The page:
In another embodiment of using the mold to fabricate the device, the fabricating includes the steps of (1) placing a plurality of biocompatible glycosidase-treated fibers into a mold; (2) subjecting the fibers to a first and a second cycle of freezing and thawing; (3) contacting the fibers with a chemical cross-linking agent such that the fibers assume the shape of the mold; and (4) lyophilizing the cross-linked fibers. Alternatively, the fabricating of the device can include the steps of orienting glycosidase-treated fibers of the matrix material substantially circumferentially by compressing the fibers in the mold with a piston, wherein the piston motion is substantially directed along a compression axis, while during the compressing step the piston is rotated with respect to the mold about the compression axis.
Specific densities and pore sizes can be obtained in various regions of the matrix by compressing the fibers or the fibers and GAGs in the mold prior to the chemical cross-linking step. This may be accomplished by applying pressure to a specific region of the matrix with a piston of a predetermined shape. A preferred pore size range is from about 50 microns to about 500 microns. Alternatively, the pore size can be substantially in the range 10-50 microns.
By following the processes described in the above examples, a meniscal augmentation device of the invention can be constructed having the characteristics listed below in TABLE I.
Furthermore, when an aldehyde such as, for example, glutaraldehyde is used as the cross-linking agent, the matrix material may be placed in a buffered solution containing about 0.001% to about 5.0% glutaraldehyde and preferably, about 0.01% to about 5.0% glutaraldehyde, and having a pH of about 7.4. More preferably about 0.01% to about 0.10% aldehyde, and most preferably about 0.01% to about 0.05% aldehyde is used. Any suitable buffer may be used, such as phosphate buffered saline or trishydroxymethylaminomethane, and the like, so long as it is possible to maintain control over the pH of the solution for the duration of the cross-linking reaction, which may be from one to fourteen days, and preferably from one to five days, and most preferably from three to five days.
Alternatively, the matrix material can be exposed to a cross-linking agent in a vapor form, including, but not limited to, a vaporized aldehyde cross-linking agent, such as, for example, vaporized formaldehyde. The vaporized cross-linking agent can have a concentration and a pH and the matrix material can be exposed to the vaporized cross-linking agent for a period of time suitable to permit the cross-linking reaction to occur. For example, the matrix material can be exposed to vaporized cross-linking agent having a concentration of about 0.001% to about 5.0% and preferably, about 0.01% to about 5.0%, and a pH of about 7.4. More preferably, the matrix material is exposed to the aldehyde in an amount ranging from about 0.01% to about 0.10%, and most preferably to an aldehyde ranging in an amount from about 0.01% to about 0.05%. The matrix material is exposed to the aldehyde for a period of time which can be from one to fourteen days, and preferably from one to five days, and most preferably from three to five days. Exposure to vaporized cross-linking agent can result in reduced residual chemicals in the matrix material from the cross-linking agent exposure.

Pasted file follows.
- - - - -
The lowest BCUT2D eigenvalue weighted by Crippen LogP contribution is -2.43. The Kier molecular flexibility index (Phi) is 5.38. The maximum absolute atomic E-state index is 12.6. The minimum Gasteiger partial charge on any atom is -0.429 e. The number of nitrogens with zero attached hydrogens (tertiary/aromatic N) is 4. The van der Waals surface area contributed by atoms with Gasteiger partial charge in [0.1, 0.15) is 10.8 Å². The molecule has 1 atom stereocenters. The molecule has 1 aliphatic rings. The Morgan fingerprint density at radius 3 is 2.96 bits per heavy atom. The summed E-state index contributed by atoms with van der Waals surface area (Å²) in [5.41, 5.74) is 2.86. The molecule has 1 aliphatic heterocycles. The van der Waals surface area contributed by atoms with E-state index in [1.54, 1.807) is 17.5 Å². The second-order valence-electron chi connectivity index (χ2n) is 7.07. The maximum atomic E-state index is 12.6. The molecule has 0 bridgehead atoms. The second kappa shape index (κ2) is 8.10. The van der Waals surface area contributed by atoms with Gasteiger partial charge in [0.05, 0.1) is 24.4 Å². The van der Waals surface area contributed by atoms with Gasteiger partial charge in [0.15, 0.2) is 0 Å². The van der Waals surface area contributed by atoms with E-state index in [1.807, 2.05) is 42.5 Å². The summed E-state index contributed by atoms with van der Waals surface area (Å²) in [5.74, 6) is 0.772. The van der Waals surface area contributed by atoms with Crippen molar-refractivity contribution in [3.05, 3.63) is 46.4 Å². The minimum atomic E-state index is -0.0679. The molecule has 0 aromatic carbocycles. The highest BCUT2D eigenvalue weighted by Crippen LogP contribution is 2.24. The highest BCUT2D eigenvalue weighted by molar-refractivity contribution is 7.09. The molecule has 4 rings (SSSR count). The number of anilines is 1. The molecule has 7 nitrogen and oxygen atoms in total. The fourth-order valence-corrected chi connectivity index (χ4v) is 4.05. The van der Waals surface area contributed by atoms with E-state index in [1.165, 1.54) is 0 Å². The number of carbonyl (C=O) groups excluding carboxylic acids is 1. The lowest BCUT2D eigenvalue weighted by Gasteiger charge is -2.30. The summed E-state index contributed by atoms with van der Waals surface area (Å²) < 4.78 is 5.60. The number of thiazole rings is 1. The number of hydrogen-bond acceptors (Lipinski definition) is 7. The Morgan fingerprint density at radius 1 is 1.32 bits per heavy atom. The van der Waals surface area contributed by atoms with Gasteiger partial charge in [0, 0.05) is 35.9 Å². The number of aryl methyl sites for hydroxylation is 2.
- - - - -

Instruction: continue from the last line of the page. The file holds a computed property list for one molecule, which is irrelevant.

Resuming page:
The cross-linking reaction should continue until the immunogenic determinants are substantially eliminated from the matrix material, but the reaction should be terminated prior to significant alterations of the mechanical properties of the matrix material. When diamines are also used as cross-linking agents, the glutaraldehyde cross-linking should occur after the diamine cross-linking, so that any unreacted diamines are capped. After the cross-linking reactions have proceeded to completion as described above, the matrix material should be rinsed to remove residual chemicals, and 0.01-0.10 M glycine, and preferably, 0.01-0.05 M glycine may be added to cap any unreacted aldehyde groups which remain.
In another embodiment, the prosthetic device may be constructed mainly of Type I collagen fibers, prepared as described above (by treatment with ∝-galactosidase to eliminate ∝-Gal epitopes), without GAG cross-links.
Moreover, different types of collagen, such as Type II collagen, or collagen obtained from other sources, such as biosynthetically-produced collagen or analogs thereof, can also be used in the construction of the meniscal augmentation device.
Additional Tissue Preparation Steps. In addition to the preparation of tissues described above (by treatment with ∝-galactosidase to eliminate ∝-Gal epitopes), the tissues can be treated with a series of mechanical and chemical methods to either totally remove the non-collagenous materials or reduce them to a minimal level. The tendon or skin can be mechanically disintegrated into fine pieces useful for further processing. The disintegration may be achieved by grinding the tissue at liquid nitrogen temperature, or by cutting the tissue into small pieces with a sharp knife. In certain applications, the tendons are mechanically disintegrated along the fiber direction in order to maintain the length of the fibers for mechanical strength.